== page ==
Right then, now if I can just sit still until it stops snowing I can go out and get some great winter shots. I will look at things in the most unserious way I can, maybe even shooting only JPEG, but I doubt it.
In his book Zen Mind, Beginner’s Mind, Shunryu Suzuki writes; “In the beginner’s mind there are many possibilities, but in the expert’s there are few.”
What he calls beginner’s mind refers to doing something without thinking about achieving anything, which could be recognition, likes on a Facebook page, or a tweet by the President and a free room for life in one of his hotels.
Last night I spent two frustrating hours taking photos of colored pencils for a piece I wanted to write called selective focus. It was to be about the way we get caught up in our own bullshit by the way we think, and what we think about. So of course the photo had to be tack sharp, it had to be perfect.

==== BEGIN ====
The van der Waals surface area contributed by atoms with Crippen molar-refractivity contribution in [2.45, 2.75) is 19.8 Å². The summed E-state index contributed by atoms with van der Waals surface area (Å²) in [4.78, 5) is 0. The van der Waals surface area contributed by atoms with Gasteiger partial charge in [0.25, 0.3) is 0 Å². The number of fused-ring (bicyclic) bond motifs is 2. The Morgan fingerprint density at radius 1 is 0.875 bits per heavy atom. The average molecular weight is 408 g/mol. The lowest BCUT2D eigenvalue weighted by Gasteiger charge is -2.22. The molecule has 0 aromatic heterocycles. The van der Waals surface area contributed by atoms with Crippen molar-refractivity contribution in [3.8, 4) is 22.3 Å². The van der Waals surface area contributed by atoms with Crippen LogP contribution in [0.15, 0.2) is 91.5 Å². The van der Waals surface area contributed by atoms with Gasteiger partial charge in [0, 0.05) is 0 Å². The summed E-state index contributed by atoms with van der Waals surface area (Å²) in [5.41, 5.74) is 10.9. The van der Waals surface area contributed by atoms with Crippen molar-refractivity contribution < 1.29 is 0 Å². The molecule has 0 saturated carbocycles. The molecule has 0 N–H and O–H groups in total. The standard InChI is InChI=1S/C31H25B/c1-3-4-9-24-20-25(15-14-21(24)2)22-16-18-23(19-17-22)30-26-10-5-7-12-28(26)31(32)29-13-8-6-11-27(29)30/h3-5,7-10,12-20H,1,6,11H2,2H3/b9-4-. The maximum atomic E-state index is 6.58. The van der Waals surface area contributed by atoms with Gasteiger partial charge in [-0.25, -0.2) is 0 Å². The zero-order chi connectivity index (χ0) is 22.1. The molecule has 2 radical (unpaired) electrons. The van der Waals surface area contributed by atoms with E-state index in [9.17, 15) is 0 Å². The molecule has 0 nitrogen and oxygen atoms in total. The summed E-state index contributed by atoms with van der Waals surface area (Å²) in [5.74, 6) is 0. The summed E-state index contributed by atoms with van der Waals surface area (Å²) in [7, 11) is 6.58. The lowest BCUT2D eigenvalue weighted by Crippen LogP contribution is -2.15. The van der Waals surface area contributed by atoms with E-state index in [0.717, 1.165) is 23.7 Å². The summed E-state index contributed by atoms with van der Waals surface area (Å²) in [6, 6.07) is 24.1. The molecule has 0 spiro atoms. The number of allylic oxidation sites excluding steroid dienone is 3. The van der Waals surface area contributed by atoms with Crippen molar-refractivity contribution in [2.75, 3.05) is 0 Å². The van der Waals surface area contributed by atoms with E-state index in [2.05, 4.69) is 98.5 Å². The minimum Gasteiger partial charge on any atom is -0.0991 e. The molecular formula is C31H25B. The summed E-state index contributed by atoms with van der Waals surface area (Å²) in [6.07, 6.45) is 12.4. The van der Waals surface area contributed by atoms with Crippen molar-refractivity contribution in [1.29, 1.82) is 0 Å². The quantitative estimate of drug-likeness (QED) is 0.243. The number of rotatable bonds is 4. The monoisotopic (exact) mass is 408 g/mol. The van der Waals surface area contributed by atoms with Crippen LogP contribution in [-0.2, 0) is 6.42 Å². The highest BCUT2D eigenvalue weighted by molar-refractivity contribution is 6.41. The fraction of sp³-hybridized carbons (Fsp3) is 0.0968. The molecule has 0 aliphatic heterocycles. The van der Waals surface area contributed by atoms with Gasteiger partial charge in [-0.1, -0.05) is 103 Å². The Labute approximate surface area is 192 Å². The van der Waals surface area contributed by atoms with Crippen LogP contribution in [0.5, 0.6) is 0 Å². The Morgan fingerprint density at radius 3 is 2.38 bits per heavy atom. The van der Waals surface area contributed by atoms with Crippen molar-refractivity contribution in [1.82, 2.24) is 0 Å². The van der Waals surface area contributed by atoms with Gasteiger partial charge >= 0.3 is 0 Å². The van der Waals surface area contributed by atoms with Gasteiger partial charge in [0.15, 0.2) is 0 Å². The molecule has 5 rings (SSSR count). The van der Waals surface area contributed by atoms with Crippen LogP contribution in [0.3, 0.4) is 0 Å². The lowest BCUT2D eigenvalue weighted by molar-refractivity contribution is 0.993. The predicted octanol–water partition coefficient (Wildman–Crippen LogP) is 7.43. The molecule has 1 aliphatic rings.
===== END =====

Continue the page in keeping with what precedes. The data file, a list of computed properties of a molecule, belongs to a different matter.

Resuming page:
Finally I decided the whole thing was pointless and gave up, putting the pencils in an old cigar box along with some crayons I had for another project on color. I looked over and saw something that was random and perfect and nothing special (also the title of a fantastic book by Charlotte Joko Beck).
I took six photos for the simple reason that I thought it was cool. Yes, I shot RAW and JPEG in manual on a tripod, but people don’t change overnight. And it was absolutely perfect in its own way! It’s a simple photo of crayons in an old cigar box given to me by my father 20 years ago.
So at 2 am last night I had an epiphany and it was free, there is true joy in doing something just because its fun. I can’t wait to tell this to my therapist next week when I pay my bill. She might tell me that sometimes a cigar is just a cigar, but I have a feeling she’ll read more into this than there really is.